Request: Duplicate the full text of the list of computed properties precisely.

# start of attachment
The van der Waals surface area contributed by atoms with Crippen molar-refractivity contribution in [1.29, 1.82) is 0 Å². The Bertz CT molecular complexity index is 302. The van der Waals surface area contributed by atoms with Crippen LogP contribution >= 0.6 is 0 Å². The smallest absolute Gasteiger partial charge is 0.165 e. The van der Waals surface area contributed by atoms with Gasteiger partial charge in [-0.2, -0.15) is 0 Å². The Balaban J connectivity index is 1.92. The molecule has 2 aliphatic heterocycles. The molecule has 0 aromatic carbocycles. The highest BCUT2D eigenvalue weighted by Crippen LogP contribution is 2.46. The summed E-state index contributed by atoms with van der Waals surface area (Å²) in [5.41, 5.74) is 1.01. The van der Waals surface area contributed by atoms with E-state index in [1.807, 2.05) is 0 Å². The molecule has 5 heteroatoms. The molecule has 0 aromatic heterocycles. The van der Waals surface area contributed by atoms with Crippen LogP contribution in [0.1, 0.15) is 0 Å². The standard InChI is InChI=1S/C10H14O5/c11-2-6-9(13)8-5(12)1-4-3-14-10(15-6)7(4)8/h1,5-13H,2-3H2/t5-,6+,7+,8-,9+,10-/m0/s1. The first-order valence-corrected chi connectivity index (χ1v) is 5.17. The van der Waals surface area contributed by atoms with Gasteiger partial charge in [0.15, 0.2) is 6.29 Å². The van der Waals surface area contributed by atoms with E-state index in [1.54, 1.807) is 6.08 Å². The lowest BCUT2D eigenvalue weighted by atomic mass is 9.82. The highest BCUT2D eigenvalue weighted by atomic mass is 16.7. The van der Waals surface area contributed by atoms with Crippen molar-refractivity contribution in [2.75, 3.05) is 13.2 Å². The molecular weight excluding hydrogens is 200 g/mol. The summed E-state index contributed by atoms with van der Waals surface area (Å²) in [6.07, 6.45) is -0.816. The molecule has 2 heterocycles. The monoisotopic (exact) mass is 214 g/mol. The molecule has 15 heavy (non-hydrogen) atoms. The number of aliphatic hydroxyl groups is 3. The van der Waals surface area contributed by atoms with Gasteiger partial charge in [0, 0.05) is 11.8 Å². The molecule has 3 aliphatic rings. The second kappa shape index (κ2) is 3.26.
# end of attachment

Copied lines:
The van der Waals surface area contributed by atoms with Crippen molar-refractivity contribution in [1.29, 1.82) is 0 Å². The Bertz CT molecular complexity index is 302. The van der Waals surface area contributed by atoms with Crippen LogP contribution >= 0.6 is 0 Å². The smallest absolute Gasteiger partial charge is 0.165 e. The van der Waals surface area contributed by atoms with Gasteiger partial charge in [-0.2, -0.15) is 0 Å². The Balaban J connectivity index is 1.92. The molecule has 2 aliphatic heterocycles. The molecule has 0 aromatic carbocycles. The highest BCUT2D eigenvalue weighted by Crippen LogP contribution is 2.46. The summed E-state index contributed by atoms with van der Waals surface area (Å²) in [5.41, 5.74) is 1.01. The van der Waals surface area contributed by atoms with E-state index in [1.807, 2.05) is 0 Å². The molecule has 5 heteroatoms. The molecule has 0 aromatic heterocycles. The van der Waals surface area contributed by atoms with Crippen LogP contribution in [0.1, 0.15) is 0 Å². The standard InChI is InChI=1S/C10H14O5/c11-2-6-9(13)8-5(12)1-4-3-14-10(15-6)7(4)8/h1,5-13H,2-3H2/t5-,6+,7+,8-,9+,10-/m0/s1. The first-order valence-corrected chi connectivity index (χ1v) is 5.17. The van der Waals surface area contributed by atoms with Gasteiger partial charge in [0.15, 0.2) is 6.29 Å². The van der Waals surface area contributed by atoms with E-state index in [1.54, 1.807) is 6.08 Å². The lowest BCUT2D eigenvalue weighted by atomic mass is 9.82. The highest BCUT2D eigenvalue weighted by atomic mass is 16.7. The van der Waals surface area contributed by atoms with Crippen molar-refractivity contribution in [2.75, 3.05) is 13.2 Å². The molecular weight excluding hydrogens is 200 g/mol. The summed E-state index contributed by atoms with van der Waals surface area (Å²) in [6.07, 6.45) is -0.816. The molecule has 2 heterocycles. The monoisotopic (exact) mass is 214 g/mol. The molecule has 15 heavy (non-hydrogen) atoms. The number of aliphatic hydroxyl groups is 3. The van der Waals surface area contributed by atoms with Gasteiger partial charge in [0, 0.05) is 11.8 Å². The molecule has 3 aliphatic rings. The second kappa shape index (κ2) is 3.26.